Hector Guimard (French, 1867–1942)
Silk and paint on silk
27 x 18 in. (68.6 x 45.7 cm)
Gift of Mrs. Hector Guimard, 1949 (49.85.11)
Guimard studied at the École des Arts Décoratifs, Paris, and is best known for his architectural achievements at the end of the nineteenth century, including several entrances for the Paris Métro. His designs represent the unique vision of Art Nouveau, which developed in Europe as a reaction to the mechanized world engendered by the Industrial Revolution and to the historical revivalist style prevalent during the second half of the nineteenth century. Art Nouveau embraced a return to natural, organic forms, incorporating sensuous curves and elaborate flourishes. Guimard envisioned his architecture as a totality, within which interior space, decoration, and furnishings corresponded to the exterior structure and appearance of the building. Thus every detailupholstery, wall and floor coverings, ceiling ornaments, hardware, and fixtureswas a part of his creation.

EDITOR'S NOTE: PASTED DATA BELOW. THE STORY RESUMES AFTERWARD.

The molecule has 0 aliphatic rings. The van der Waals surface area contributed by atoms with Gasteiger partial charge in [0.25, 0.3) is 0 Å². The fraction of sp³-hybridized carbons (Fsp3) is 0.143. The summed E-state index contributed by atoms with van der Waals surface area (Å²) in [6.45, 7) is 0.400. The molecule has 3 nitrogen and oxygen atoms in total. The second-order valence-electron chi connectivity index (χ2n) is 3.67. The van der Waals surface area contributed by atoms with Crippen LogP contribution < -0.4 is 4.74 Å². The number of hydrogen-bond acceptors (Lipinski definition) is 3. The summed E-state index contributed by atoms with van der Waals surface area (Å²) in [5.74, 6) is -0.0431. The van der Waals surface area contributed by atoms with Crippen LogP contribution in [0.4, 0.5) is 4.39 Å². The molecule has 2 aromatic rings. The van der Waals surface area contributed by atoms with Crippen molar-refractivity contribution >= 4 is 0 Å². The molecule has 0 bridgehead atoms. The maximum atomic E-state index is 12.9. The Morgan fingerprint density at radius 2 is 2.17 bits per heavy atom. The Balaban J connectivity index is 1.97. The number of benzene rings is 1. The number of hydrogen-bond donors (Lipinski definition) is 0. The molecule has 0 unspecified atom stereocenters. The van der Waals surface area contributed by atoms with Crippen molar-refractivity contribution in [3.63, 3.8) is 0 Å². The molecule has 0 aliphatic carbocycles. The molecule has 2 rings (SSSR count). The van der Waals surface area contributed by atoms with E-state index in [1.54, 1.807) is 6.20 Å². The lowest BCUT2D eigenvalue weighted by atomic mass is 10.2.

This silk panel conveys Guimard's brilliant elegance and sensuality. Its strongly marked lines seem to take possession of the form. The panel, possibly an insert for the bodice of a dress of cream-colored silk tabby, is embellished with machine embroidery in white and ivory silk and worked in stem and satin stitches. Parts of the design are painted light tan with black details.